Soviet Communism: Leonid Ilyich Brezhnev (1906-82)

Figure 1.--General Secretary Leonid Brezhnev here visits with Young Pioneers at the Arteke Camp in the Crimea. It was one of the showcase camps in the Young Pioneer System. This photograph was taken August 9, 1979. Notice that there does not ppear to be any reaction between the children and Brezhnev. Notice the African boy and other foreign children. Artek was a show case camp and there were quotas for foreign children.

Leonid Ilyich Brezhnev was a child of the Revolution. He began workig in a steel mill with his father at age 15. As a result of the Revolution he was given a chance for an education and became a surveyor. He had a taste for politics. however, an joined the Communist Party. He rose to national prominance by attaching himself to Khrushchev. He emerged as General Secretary after playing a key role in Khrushchev's ouster. He presided over one of the most massive military builfups in history believing that America posed a threat to the Soviet Union. He failed to address the deep-rooted economic and social problems which would less han 10 years after his death destoy the Soviet Union. His rule is often referred to as the period of stagnation. In fairness to Brezhnev, as Gorbechov was later to learn, the economic problems of the Soviet Union were systemic and not amenable to reform.


Leonid's parents were Russian. His father was a steel worker.


Leonid was born in the Ukrainian mining town of Kamensk during 1906. Virtually nothing is known about his childhood.


Leonid at the age of 15 went to work in the same steel mill where his father worked.


I know nothing about his early education before the Revolution. As when many working-class people, the Revolution changed their prospects and their access to education. Brezhnev entered a technical school. He studied surveying and became a land surveyor.

Early Political Career

Brezhnev as a young man joined the Communist Party (1931). He served in a variety of local party posts. Brezhnev appears to have been an astute young apparatchik. This was during the Great Terror. One needed considerable skill to navigate te very dangerous political waters.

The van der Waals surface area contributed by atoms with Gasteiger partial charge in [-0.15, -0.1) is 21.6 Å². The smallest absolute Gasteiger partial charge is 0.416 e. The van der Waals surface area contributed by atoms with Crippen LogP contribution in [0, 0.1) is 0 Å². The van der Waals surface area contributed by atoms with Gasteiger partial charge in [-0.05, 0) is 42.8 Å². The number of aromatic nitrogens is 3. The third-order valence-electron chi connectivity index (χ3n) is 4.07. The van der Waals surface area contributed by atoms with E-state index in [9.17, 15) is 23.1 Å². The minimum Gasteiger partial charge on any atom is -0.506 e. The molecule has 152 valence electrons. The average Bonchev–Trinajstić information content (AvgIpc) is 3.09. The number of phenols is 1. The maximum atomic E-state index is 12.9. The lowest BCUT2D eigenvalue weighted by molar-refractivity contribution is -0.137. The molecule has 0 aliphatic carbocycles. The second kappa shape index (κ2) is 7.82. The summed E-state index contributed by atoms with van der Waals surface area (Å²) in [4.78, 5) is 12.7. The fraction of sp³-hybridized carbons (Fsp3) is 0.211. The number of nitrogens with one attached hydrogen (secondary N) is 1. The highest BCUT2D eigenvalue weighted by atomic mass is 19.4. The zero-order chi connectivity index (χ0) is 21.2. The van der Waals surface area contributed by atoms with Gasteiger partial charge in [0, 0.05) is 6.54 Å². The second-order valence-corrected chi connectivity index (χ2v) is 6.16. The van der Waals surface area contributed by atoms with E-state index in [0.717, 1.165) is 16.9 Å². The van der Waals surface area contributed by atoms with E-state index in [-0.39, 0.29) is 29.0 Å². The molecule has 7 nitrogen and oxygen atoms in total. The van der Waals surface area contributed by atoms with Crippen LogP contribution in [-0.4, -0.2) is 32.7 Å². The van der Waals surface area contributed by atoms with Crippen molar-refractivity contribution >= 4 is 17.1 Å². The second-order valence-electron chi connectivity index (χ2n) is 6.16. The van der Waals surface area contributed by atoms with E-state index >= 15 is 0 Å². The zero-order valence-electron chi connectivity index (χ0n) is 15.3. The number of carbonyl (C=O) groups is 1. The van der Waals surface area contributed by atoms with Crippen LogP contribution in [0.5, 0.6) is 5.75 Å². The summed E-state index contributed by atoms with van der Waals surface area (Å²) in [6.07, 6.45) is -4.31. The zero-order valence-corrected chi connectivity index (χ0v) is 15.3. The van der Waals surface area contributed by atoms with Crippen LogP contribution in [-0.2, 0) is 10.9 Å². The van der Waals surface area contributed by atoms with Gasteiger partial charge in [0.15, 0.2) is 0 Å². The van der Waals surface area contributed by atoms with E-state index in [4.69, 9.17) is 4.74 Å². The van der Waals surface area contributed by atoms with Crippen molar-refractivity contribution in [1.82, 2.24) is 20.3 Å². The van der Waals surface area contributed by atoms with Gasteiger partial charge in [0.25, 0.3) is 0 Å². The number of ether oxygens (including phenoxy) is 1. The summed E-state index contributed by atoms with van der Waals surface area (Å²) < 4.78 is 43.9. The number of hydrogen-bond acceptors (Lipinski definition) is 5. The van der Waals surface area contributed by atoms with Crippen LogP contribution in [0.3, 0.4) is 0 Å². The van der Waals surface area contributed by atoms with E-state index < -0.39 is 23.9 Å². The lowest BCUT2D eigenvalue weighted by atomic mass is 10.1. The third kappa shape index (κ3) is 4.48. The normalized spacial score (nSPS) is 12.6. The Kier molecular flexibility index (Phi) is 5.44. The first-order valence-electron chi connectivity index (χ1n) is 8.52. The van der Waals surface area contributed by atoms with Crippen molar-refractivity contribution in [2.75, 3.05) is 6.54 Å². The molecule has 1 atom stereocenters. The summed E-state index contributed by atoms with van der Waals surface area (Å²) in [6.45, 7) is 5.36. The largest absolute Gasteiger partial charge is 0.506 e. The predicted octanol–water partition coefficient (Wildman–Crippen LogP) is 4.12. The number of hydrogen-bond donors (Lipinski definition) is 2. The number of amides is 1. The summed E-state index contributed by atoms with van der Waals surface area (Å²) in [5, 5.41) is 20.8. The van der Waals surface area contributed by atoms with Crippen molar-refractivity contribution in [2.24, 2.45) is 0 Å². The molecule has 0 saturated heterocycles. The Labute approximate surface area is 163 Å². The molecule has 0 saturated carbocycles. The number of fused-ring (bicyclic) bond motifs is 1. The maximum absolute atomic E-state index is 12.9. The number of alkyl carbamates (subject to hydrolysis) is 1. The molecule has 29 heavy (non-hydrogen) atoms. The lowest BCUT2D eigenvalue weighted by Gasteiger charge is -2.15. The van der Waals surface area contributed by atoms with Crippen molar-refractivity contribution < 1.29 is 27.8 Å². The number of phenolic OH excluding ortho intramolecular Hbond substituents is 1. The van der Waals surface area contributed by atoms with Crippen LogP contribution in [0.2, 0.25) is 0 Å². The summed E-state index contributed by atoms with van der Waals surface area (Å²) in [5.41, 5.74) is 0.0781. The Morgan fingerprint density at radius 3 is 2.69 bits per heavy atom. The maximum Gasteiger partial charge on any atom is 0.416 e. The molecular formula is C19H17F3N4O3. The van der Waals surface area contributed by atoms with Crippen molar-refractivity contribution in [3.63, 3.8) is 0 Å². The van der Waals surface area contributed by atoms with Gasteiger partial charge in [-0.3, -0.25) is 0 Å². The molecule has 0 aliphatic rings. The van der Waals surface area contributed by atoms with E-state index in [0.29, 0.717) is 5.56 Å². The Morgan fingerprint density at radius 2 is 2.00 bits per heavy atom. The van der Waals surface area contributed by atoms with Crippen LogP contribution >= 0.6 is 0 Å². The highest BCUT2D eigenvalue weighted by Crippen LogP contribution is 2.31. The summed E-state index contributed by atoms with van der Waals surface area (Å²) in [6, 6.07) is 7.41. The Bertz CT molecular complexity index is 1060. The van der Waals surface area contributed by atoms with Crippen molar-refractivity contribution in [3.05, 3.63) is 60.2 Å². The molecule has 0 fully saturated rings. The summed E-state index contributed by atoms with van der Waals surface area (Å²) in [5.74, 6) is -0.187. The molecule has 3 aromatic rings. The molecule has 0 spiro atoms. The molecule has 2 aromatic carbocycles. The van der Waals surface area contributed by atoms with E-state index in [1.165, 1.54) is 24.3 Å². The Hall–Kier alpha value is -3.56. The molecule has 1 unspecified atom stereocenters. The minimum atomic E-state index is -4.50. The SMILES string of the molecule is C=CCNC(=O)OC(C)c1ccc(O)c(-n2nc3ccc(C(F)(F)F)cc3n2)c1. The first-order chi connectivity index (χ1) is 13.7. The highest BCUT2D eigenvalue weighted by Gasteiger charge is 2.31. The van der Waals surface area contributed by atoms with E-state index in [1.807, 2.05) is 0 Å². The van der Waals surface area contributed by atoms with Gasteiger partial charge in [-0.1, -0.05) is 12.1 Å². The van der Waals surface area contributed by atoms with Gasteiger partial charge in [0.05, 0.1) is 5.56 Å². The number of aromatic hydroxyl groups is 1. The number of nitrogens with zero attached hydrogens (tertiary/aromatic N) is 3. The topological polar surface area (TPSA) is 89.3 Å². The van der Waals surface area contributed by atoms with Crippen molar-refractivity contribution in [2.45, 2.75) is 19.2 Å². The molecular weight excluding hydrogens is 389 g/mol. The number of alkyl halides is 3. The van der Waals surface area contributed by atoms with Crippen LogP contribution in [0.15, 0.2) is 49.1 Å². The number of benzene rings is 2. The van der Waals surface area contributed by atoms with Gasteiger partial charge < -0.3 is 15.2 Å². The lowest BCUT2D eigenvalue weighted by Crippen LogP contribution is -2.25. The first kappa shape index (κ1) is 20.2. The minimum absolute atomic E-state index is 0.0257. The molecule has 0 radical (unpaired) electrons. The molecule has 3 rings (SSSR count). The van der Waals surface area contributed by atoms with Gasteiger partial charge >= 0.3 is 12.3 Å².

Khrushchev Protoge

Brezhnev moved into important posts by associating himself with Nikita Khrushchev. Brezhnev played a major role in Khrushchev's "Virgin Lands" agricultural campaign in Kazakstan. Brezhnev was the first secretary of the Communist Party in Kazakstan. The Virgin Lands efforts was highly publicized and cotton production was increased, in the long run, however, it was an ecological dissaster. Brezhnev then supported Khrushchev who barely survived an attempt to replace him. aborted attempt to remove him from power. Soon, Brezhnev was named a full member of the Politburo. Brezhnev by the early 1960s because of his close association with Khrushchev was likely seen as the future Soviet leader. Brezhnev was appointed to be the chairman of the Presidium of the Supreme Soviet in 1960. The Presidium was an important governing body in the Soviet Union. Brezhnev resigned from the chairmanship of the Presidium in 1964. Khrushchev wanted him closer at hand to serve as the second secretary of the Central Committee.

Removing Khrushchev

Brezhnev did not act as Khrushchev had anticipated he would. Rather after only 3 months, Brezhnev orchestrated Khrushchev removal from power. The conservative coalition he led expressed a concern over Khrushchev's eratic behavior. They accused Khrushchev of "adventurism.

National Power

Brezhnev emerged from the Khrushchev era as one of the most powerful Soviet leaders. He became the first secretary of the Communist Party. He shared power with Premier Aleksei Kosygin. Brezhnev gradually emerged as the most important Soviet leader and was named General Secretary of the Communist Party.

Brezhnev Era

Brezhnev was above all a colorless apparatchik. This could not have been more different than the dynamic Khrushchev. This was well accepted by the Soviet bureaucracy which felt threatened by reform that Khrushchev had been promoting. As a result, the Soviet bureaucracy continued to operate unquestioned, but little effort was given to growing economic problems. The KGB was used to suppress the more open discussion that Khrushchev had unleased, but without the Terror that Stalin had unleashed. Brezhnev's primary focus was on the Cold War struggle with the United States and in building Soviet military power

Brezhnev Doctrine